The Atomic Show #061 – Allison MacFarlane, Atomic Agnostic

Dr. Allison MacFarlane is an Associate Professor of Environment Science and Policy at George Mason University. She is also a self proclaimed nuclear agnostic who is not sure that nuclear power can grow much. About a month ago a friend sent me a link to an interesting panel discussion that was held at MIT on…

How I developed my atomic insights

I have spent the past 25 years studying and operating various kinds of energy production and consumption systems. My experience includes ocean sailing trips dependent on wind, batteries and and auxiliary diesel, backpacking trips dependent on biomass and auxiliary propane stoves, twelve 90-day patrols on a submarine in engineering jobs including chief engineer, 9 semester…

Fusion versus Fission ā€“ Difficult versus Easy

Yesterday morning (3 March 2005) I heard a story on National Public Radio (NPR) that reminded me why I chose an engineering focused career instead of one focused on science. (Aside: I carefully avoid calling myself an engineer, though I served as one in the Navy for a couple of decades. My undergraduate degree is…

Saying the ā€˜Nā€™ word Nuclear ā€“ in polite company

The ‘n’ word is definitely back in fashion. There are at least five large partnerships in the United States that are preparing to build new nuclear power plants, though all of them are keeping a rather low profile. The five identified efforts include a consortium led by Excelon that is investigating an early site permit…

Atomic Energy: Powerful Job Generator

It is easy to find recent news stories describing the effects of high energy prices on the world’s economy. A more challenging task is finding articles or analysis describing effective alternatives to watching increasing quantities of money flow from energy consumers and to energy suppliers. A large portion of this torrent of cash is flowing…

Rooting for the Underdog: Small Nations Often Need Atomic Power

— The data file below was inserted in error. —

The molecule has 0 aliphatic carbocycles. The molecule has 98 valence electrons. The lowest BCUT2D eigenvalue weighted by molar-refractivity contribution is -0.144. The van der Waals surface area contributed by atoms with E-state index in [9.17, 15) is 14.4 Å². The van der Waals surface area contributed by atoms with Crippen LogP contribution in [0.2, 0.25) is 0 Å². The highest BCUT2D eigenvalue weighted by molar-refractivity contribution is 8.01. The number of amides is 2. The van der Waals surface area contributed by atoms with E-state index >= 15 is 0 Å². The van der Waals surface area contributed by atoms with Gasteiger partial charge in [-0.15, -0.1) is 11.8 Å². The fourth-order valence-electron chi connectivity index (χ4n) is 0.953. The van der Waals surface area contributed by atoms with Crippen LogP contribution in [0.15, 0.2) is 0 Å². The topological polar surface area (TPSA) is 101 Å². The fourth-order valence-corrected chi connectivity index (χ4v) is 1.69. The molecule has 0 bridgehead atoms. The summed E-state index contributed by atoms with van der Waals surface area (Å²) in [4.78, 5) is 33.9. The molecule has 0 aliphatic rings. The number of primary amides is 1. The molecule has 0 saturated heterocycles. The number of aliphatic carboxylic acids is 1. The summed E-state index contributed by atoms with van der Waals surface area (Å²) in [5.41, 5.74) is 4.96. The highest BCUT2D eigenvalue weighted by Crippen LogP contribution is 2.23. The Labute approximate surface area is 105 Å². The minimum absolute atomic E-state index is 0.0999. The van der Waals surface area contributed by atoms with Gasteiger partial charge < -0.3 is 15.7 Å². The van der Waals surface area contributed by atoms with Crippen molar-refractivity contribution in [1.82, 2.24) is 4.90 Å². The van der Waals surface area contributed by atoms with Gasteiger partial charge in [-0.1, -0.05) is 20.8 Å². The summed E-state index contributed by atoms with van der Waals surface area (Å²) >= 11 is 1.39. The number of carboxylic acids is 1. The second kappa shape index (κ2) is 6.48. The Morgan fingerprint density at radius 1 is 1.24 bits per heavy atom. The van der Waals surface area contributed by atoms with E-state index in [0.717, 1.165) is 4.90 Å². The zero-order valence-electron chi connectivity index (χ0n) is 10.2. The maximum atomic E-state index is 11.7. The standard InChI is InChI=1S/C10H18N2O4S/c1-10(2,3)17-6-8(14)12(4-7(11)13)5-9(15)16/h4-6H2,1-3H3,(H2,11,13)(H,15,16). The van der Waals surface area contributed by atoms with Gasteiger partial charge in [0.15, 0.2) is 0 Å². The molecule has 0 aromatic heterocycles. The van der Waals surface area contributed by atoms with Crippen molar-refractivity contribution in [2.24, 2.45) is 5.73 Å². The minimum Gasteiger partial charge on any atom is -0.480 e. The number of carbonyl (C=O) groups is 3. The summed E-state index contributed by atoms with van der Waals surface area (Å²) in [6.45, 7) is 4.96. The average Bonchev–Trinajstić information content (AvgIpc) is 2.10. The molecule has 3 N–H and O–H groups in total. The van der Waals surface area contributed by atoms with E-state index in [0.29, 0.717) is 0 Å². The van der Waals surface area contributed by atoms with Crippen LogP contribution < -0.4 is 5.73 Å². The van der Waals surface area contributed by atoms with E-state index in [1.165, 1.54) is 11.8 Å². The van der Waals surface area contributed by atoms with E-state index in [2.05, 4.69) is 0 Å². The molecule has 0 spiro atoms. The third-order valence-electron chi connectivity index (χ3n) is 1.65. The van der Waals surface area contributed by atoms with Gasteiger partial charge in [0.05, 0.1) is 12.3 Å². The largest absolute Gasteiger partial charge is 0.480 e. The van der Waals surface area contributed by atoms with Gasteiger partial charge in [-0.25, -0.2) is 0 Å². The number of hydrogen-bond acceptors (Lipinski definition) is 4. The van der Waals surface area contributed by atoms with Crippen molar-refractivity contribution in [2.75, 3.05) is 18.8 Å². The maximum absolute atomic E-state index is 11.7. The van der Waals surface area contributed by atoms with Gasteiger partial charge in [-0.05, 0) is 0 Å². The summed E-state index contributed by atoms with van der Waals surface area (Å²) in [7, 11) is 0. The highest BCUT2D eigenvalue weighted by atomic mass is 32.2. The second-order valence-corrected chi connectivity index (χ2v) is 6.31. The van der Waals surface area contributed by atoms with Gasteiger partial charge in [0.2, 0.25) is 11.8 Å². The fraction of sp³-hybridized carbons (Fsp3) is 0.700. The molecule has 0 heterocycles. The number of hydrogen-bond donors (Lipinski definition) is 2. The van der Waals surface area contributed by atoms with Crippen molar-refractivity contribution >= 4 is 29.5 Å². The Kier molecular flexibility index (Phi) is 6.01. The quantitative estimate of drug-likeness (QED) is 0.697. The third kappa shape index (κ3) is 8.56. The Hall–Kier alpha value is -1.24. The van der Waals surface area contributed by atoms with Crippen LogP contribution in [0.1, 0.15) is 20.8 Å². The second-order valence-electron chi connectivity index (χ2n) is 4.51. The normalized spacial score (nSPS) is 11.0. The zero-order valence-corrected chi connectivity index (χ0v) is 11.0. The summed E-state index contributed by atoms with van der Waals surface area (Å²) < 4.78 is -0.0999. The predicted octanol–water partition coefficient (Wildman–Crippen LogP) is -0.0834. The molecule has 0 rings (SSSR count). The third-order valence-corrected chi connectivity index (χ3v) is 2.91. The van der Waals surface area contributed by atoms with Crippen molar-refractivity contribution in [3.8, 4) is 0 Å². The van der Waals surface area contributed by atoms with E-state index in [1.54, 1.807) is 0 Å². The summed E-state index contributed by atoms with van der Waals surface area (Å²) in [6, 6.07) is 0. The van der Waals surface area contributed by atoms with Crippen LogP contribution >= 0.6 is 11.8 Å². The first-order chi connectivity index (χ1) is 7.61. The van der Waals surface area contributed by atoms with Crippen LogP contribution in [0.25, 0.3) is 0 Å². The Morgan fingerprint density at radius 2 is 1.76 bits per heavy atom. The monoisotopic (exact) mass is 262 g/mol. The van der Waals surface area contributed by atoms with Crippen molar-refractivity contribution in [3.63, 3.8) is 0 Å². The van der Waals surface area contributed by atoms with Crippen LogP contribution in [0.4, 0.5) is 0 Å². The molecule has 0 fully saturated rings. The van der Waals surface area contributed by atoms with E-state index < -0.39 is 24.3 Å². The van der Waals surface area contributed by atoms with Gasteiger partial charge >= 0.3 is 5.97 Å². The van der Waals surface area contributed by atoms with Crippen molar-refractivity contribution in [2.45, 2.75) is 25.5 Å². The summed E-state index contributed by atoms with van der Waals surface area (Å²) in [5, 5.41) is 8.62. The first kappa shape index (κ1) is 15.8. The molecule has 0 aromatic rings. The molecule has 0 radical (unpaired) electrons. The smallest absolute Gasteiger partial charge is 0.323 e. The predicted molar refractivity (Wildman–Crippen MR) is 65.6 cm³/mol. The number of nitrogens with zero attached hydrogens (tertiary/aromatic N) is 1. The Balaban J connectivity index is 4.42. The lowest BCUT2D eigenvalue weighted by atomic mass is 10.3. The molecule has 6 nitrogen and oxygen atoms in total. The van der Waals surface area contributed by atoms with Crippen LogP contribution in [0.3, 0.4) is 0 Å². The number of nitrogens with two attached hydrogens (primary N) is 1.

It made my day to watch the lowly Florida Marlins beat the 26 time “World Champion” New York Yankees. I nearly wept when the mighty Notre Dame football team kicked a last second field goal to squeak out a victory over Navy for the 39th time in a row. I cheered madly when the American…

Ike Was Right: We Need Atoms for Peace

Imagine how different the world political stage would be if oil was just another commodity instead of being seen as THE vital ingredient in the world’s economy. Whole power structures and economic arrangements would shift dramatically. No longer would we be treated to the spectacle of democratically elected leaders groveling to despots that just happen…

Ike Was Right: Oil is Obsolete

As I continue to read as much as I can stomach about Israel’s current struggle for its very survival, I have developed strong desire to shout on the streets. My message to Sharon and all the other leaders in the world is that we do not need oil. That fact should make the equation far…

The United States Should Lead the Way by Michael Fox

As a scientist whose career includes the management of a plutonium laboratory, I am keenly aware of the many attributes of plutonium. Over the years I have also learned that advice from nuclear critics about plutonium is consistently unreliable. The critics are again offering unreliable information to the Secretary of Energy about the disposition of…

Why Throw Away a Priceless Resource by Theodore Rockwell

In a press release carefully coordinated with mass internet mailings to all the old anti-technology political action groups, Nader’s well-funded Critical Mass organization tries to create the impression of “a growing coalition of national, international and grassroots groups” joined by “many scientists, experts and the public.” But there is nothing spontaneous or grass-rootsy about this…

Letter from the Editor Plutonium Politics Leads To Unusual Logic

On December 9, 1996, the United States Department of Energy issued a Programmatic Environmental Impact Statement that advocated an investigation of two possible alternatives for handling plutonium from decommissioned nuclear weapons. One option is to combine the plutonium with uranium to produce mixed-oxide (MOX) fuel that can be used in conventional nuclear reactor plants. The…